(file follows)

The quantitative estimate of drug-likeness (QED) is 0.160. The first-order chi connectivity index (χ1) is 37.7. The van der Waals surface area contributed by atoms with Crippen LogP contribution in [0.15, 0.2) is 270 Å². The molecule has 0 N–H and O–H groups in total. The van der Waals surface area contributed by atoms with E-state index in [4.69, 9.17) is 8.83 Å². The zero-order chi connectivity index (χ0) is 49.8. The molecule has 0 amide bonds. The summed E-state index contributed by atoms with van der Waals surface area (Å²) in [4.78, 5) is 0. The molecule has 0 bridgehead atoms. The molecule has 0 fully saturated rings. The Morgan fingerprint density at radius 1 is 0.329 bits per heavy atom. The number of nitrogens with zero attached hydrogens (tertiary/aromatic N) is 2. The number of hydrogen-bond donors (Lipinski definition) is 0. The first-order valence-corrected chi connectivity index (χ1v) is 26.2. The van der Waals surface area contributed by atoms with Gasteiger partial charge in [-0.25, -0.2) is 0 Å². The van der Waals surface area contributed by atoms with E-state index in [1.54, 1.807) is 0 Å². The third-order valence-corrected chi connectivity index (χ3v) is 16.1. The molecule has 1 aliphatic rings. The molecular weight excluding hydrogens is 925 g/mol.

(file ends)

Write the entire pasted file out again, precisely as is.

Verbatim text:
The quantitative estimate of drug-likeness (QED) is 0.160. The first-order chi connectivity index (χ1) is 37.7. The van der Waals surface area contributed by atoms with Crippen LogP contribution in [0.15, 0.2) is 270 Å². The molecule has 0 N–H and O–H groups in total. The van der Waals surface area contributed by atoms with E-state index in [4.69, 9.17) is 8.83 Å². The zero-order chi connectivity index (χ0) is 49.8. The molecule has 0 amide bonds. The summed E-state index contributed by atoms with van der Waals surface area (Å²) in [4.78, 5) is 0. The molecule has 0 bridgehead atoms. The molecule has 0 fully saturated rings. The Morgan fingerprint density at radius 1 is 0.329 bits per heavy atom. The number of nitrogens with zero attached hydrogens (tertiary/aromatic N) is 2. The number of hydrogen-bond donors (Lipinski definition) is 0. The first-order valence-corrected chi connectivity index (χ1v) is 26.2. The van der Waals surface area contributed by atoms with Gasteiger partial charge in [-0.25, -0.2) is 0 Å². The van der Waals surface area contributed by atoms with E-state index in [1.54, 1.807) is 0 Å². The third-order valence-corrected chi connectivity index (χ3v) is 16.1. The molecule has 1 aliphatic rings. The molecular weight excluding hydrogens is 925 g/mol.